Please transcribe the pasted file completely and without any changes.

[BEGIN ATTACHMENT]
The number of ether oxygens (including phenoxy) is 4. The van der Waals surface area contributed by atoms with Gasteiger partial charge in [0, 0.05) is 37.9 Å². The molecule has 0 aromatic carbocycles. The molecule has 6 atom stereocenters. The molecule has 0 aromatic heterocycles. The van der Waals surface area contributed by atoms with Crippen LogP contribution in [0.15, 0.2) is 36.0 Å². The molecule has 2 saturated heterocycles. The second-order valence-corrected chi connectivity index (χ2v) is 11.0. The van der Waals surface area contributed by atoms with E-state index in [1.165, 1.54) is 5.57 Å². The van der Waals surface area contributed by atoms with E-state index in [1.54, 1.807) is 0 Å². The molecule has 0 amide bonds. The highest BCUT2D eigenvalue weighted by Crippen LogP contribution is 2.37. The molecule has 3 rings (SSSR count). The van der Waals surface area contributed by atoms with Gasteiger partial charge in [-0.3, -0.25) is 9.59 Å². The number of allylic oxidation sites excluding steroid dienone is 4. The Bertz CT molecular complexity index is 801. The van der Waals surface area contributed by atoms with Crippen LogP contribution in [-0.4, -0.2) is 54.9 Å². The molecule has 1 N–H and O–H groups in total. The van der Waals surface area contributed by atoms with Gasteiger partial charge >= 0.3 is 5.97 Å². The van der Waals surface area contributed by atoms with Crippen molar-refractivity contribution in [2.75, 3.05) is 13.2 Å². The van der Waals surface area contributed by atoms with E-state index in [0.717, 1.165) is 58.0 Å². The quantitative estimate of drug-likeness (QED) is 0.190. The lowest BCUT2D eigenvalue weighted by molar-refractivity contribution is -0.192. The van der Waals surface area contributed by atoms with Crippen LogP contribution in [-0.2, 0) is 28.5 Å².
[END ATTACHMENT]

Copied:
The number of ether oxygens (including phenoxy) is 4. The van der Waals surface area contributed by atoms with Gasteiger partial charge in [0, 0.05) is 37.9 Å². The molecule has 0 aromatic carbocycles. The molecule has 6 atom stereocenters. The molecule has 0 aromatic heterocycles. The van der Waals surface area contributed by atoms with Crippen LogP contribution in [0.15, 0.2) is 36.0 Å². The molecule has 2 saturated heterocycles. The second-order valence-corrected chi connectivity index (χ2v) is 11.0. The van der Waals surface area contributed by atoms with E-state index in [1.165, 1.54) is 5.57 Å². The van der Waals surface area contributed by atoms with E-state index in [1.54, 1.807) is 0 Å². The molecule has 0 amide bonds. The highest BCUT2D eigenvalue weighted by Crippen LogP contribution is 2.37. The molecule has 3 rings (SSSR count). The van der Waals surface area contributed by atoms with Gasteiger partial charge in [-0.3, -0.25) is 9.59 Å². The number of allylic oxidation sites excluding steroid dienone is 4. The Bertz CT molecular complexity index is 801. The van der Waals surface area contributed by atoms with Crippen LogP contribution in [-0.4, -0.2) is 54.9 Å². The molecule has 1 N–H and O–H groups in total. The van der Waals surface area contributed by atoms with Gasteiger partial charge >= 0.3 is 5.97 Å². The van der Waals surface area contributed by atoms with Crippen molar-refractivity contribution in [2.75, 3.05) is 13.2 Å². The van der Waals surface area contributed by atoms with E-state index in [0.717, 1.165) is 58.0 Å². The quantitative estimate of drug-likeness (QED) is 0.190. The lowest BCUT2D eigenvalue weighted by molar-refractivity contribution is -0.192. The van der Waals surface area contributed by atoms with Crippen LogP contribution in [-0.2, 0) is 28.5 Å².